The North Carolina State Capitol in Raleigh.
Campus free speech bill becomes law in North Carolina
House Bill 527, the North Carolina legislation aimed at improving protections for free speech on public college campuses in the state, became law yesterday. The bill garnered bipartisan support, passing the state’s Senate 34-11 and the House of Representatives 80-31.
Sponsored by Reps. Christopher Mills and Jonathan Jordan, the legislation includes several important provisions that will better protect campus free speech.
HB 527 helps ensure students aren’t punished for distributing literature in outdoor areas on campus. As FIRE’s most recent “Spotlight on Speech Codes” report shows, roughly 1 in 10 colleges maintain problematic policies that restrict expression to certain areas on campus, oftentimes called “free speech zones.” These misleadingly labeled “free speech zones” are routinely struck down by courts because they unconstitutionally limit student expression to tiny, out of the way areas of campus. Statutorily prohibiting these zones will hopefully avoid the need for litigation over this issue in North Carolina.
The law also requires institutions to create a range of sanctions for any person under its jurisdiction who “substantially disrupts the functioning of the constituent institution or substantially interferes with the protected free expression rights of others … .” The substantial disruption standard is necessary to ensure that fleeting boos, for example, (which constitute protected speech) remain protected, while conduct that materially disrupts or otherwise silences others remains actionable.
The language of this law is different from laws or bills in other states requiring specific mandatory minimum sanctions for students who materially disrupt the free expression of others. Instead, this law reminds institutions that they have an obligation to take action when people engage in conduct that silences their opponents on campus, while giving institutions the flexibility to evaluate each case in its individual context. This helps to ensure that those who shout down a campus speaker aren’t required to be treated the same as those who physically assault a speaker.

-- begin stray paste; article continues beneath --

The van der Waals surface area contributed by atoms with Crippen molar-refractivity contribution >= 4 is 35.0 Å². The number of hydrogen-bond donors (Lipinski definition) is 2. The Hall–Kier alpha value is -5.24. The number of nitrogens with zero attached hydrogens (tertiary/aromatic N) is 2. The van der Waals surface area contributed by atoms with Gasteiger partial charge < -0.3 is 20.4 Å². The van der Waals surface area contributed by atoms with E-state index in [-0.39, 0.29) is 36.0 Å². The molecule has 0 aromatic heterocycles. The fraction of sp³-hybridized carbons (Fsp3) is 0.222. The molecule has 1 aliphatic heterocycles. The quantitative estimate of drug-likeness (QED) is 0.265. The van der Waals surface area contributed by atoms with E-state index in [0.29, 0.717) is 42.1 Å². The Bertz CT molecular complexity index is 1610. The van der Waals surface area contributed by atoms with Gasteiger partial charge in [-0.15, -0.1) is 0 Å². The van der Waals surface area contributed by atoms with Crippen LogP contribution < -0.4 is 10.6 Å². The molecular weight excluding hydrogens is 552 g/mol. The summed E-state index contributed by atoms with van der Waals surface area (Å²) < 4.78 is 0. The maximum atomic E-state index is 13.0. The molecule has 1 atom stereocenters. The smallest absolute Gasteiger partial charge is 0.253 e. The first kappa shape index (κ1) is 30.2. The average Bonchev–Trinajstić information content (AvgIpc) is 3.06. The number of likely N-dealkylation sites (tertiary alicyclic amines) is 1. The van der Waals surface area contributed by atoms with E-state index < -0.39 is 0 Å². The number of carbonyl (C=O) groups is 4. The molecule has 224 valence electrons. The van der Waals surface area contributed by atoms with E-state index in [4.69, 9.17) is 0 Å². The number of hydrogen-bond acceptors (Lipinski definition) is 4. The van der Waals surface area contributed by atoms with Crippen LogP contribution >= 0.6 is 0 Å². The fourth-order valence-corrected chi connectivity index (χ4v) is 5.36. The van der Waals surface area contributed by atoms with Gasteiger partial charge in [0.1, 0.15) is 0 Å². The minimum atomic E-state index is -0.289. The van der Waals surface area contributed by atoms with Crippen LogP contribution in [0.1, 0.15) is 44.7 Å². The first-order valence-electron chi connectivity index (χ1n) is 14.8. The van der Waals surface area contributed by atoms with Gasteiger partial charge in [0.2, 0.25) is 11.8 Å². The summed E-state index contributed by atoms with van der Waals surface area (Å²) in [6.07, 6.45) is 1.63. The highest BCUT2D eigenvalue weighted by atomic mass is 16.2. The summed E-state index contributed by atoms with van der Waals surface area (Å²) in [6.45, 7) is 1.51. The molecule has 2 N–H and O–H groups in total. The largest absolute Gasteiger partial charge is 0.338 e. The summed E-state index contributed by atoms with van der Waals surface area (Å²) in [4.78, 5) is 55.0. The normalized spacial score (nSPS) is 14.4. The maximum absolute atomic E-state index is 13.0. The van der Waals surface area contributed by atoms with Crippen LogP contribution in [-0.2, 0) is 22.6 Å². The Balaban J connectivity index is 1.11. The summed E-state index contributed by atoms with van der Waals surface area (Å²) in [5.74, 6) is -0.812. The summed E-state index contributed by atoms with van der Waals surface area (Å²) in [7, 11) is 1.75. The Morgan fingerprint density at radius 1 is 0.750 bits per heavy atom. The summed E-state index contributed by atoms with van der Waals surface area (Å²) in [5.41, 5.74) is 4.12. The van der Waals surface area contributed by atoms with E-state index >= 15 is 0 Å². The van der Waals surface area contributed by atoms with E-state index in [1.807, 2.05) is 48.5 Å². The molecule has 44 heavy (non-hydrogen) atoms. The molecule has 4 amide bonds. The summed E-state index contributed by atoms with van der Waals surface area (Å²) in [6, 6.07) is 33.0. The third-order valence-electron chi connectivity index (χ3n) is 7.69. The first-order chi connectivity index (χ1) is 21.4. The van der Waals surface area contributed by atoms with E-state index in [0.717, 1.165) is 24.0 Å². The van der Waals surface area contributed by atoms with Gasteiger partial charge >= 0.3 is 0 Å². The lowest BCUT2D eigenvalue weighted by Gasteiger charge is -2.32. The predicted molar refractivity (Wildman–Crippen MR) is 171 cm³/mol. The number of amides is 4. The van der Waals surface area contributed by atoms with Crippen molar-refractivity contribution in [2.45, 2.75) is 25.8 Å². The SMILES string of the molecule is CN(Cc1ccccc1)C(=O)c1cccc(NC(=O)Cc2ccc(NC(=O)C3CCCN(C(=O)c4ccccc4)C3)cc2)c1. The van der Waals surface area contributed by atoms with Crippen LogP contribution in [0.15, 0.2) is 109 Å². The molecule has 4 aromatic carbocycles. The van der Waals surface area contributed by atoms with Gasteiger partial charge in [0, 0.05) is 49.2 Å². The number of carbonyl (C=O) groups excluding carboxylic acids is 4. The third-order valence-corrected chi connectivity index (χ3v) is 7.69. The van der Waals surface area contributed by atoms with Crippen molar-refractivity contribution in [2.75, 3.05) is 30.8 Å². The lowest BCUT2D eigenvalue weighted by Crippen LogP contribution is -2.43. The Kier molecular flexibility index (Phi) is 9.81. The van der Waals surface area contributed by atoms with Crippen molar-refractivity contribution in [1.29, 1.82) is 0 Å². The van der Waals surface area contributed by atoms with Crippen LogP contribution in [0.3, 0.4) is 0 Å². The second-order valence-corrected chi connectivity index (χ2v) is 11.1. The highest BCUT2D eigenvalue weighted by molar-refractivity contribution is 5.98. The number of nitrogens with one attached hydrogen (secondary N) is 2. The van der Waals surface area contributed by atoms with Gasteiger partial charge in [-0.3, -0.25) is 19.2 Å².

HB 527 also states that colleges and universities “may not take action, as an institution, on the public policy controversies of the day in such a way as to require students, faculty, or administrators to publicly express a given view of a social policy.” This language prevents institutions from taking positions on controversial issues in a way that forces others to conform to their view. For example, if an institution felt that marijuana should remain illegal, it could say so, and it could also require students to avoid its use on their campus. But the school could not force students, faculty, or administrators to publicly agree that marijuana should remain illegal. While institutions rarely overtly try to force constituent groups to take positions that conform to the school’s viewpoints, the problem is not unheard of. This law will prevent such an occurrence in North Carolina.
FIRE is happy to see that these new statutory protections will help better protect student and faculty expression in North Carolina.